Saturday, October 31, 2009

Didn't make the cut

The below entry is the one I submitted to The Washington Post for it's Next Great Pundit contest. There were over 5,000 entries and only ten could make the next round. Needless to say, I didn't make the cut. It was limited to 400 words and maybe, with the way I normally express myself, the content was lacking. Nevertheless, I am use to taking constructive criticism, so I present to you my entry for the contest:

As I woke up October 9, 2009, the big story was going to be a rocket crashing into the surface of the moon, hoping to find some signs of water for future space explorations. While that event did happen, not living up to the hype I might add, a reality crashed on all of us, especially the President of the United States. That fact is that the trusted international mantle of leadership was handed back to us.

President Obama was surprisingly awarded the Nobel Prize for Peace that same morning, and with it an awesome responsibility to walk the walk, after two years of talking the talk. Forty-one years ago, demonstrators at the Democratic National Convention in Chicago shouted, “the whole world is watching!” The five members of the Nobel Prize for Peace Committee quickly reminded the President, and the United States as a nation, that the whole world is still watching, and waiting with hope.

The committee said they chose the President because of his diplomatic strategy of engagement rather than the unilateral approach the previous administration practiced for eight years. The question becomes now: Can that approach work in the current world we live in?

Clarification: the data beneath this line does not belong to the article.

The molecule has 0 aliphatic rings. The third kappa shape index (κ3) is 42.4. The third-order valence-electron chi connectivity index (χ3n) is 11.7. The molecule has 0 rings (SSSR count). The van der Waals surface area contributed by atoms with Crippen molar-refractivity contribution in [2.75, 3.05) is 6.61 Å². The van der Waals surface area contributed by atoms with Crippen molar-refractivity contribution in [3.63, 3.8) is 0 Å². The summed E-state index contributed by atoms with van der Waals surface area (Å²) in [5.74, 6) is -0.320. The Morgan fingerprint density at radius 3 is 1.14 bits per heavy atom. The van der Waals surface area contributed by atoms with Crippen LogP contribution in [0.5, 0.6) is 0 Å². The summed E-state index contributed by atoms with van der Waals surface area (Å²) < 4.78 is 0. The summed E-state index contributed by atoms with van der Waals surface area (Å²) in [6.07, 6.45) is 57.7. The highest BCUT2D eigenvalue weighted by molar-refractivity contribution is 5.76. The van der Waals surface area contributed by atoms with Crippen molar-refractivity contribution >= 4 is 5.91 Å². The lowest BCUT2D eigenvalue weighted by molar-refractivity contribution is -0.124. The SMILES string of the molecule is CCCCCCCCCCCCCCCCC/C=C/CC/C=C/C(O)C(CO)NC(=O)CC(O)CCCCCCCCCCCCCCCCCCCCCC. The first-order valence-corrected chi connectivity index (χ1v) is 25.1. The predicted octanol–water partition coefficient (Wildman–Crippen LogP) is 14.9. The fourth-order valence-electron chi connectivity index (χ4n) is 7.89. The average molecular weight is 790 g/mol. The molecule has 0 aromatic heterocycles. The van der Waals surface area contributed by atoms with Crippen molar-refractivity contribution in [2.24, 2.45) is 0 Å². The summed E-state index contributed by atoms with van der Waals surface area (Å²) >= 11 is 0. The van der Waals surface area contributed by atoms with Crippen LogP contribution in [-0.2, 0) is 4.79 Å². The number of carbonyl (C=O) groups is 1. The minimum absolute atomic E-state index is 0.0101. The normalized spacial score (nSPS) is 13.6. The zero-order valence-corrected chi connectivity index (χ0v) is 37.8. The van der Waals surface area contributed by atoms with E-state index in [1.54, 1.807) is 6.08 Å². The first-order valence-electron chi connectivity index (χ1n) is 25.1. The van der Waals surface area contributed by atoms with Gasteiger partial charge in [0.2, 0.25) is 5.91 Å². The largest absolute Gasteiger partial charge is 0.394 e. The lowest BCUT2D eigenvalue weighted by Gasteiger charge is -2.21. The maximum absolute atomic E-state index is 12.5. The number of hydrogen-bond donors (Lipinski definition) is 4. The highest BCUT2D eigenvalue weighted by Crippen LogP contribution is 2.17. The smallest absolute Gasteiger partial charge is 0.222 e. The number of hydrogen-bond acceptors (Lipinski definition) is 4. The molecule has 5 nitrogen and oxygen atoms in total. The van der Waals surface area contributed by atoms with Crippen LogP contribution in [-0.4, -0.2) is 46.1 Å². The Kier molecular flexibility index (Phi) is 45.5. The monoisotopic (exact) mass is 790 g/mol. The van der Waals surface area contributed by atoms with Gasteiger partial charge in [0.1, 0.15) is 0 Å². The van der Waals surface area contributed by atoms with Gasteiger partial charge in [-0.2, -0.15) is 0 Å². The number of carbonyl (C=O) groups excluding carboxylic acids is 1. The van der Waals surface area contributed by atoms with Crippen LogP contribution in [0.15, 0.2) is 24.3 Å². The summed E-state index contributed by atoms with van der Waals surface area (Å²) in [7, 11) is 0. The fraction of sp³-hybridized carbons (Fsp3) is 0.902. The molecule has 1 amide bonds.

President Obama embodied a symbol of change for Americans, invoking an image of hope and energy. The fact that the majority of American voters elected him to be President sent a message to the world that the America their ancestors talked about and sought, to either visit or live in, had returned, that ever-shining beacon of hope in the world.

After World War II, the world entrusted America to be the economic and military superpower, but lately it seemed as though the luster in America’s star had dimmed severely as our stewardship of that trust was questioned. Now, after nine months in office, the awarding of the Nobel Peace Prize sends a message that the luster could return and that the President is on the right path to make that happen.

As a citizen of the world, I hope that the President is successful in his strategy of engagement. As an American, while I am glad that he has secured such a distinguished honor, I just hope that he can take that mantle of international leadership and deliver on the promise it symbolizes, while at the same time making our nation better place for us to live.